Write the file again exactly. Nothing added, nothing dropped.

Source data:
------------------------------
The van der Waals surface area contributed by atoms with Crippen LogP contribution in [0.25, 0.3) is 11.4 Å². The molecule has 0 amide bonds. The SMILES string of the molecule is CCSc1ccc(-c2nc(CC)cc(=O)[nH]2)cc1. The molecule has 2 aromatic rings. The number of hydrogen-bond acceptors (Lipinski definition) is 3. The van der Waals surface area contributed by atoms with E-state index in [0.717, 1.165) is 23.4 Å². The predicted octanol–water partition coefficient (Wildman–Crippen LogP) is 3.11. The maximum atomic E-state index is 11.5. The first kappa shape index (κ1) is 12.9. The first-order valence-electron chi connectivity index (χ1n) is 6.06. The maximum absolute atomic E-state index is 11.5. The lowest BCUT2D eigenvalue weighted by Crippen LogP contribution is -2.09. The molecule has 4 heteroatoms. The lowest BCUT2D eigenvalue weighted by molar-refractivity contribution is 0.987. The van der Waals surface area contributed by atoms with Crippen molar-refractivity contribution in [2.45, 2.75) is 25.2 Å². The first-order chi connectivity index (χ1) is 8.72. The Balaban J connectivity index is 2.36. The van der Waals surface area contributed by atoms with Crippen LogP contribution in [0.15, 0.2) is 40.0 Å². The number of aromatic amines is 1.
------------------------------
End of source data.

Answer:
The van der Waals surface area contributed by atoms with Crippen LogP contribution in [0.25, 0.3) is 11.4 Å². The molecule has 0 amide bonds. The SMILES string of the molecule is CCSc1ccc(-c2nc(CC)cc(=O)[nH]2)cc1. The molecule has 2 aromatic rings. The number of hydrogen-bond acceptors (Lipinski definition) is 3. The van der Waals surface area contributed by atoms with E-state index in [0.717, 1.165) is 23.4 Å². The predicted octanol–water partition coefficient (Wildman–Crippen LogP) is 3.11. The maximum atomic E-state index is 11.5. The first kappa shape index (κ1) is 12.9. The first-order valence-electron chi connectivity index (χ1n) is 6.06. The maximum absolute atomic E-state index is 11.5. The lowest BCUT2D eigenvalue weighted by Crippen LogP contribution is -2.09. The molecule has 4 heteroatoms. The lowest BCUT2D eigenvalue weighted by molar-refractivity contribution is 0.987. The van der Waals surface area contributed by atoms with Crippen molar-refractivity contribution in [2.45, 2.75) is 25.2 Å². The first-order chi connectivity index (χ1) is 8.72. The Balaban J connectivity index is 2.36. The van der Waals surface area contributed by atoms with Crippen LogP contribution in [0.15, 0.2) is 40.0 Å². The number of aromatic amines is 1.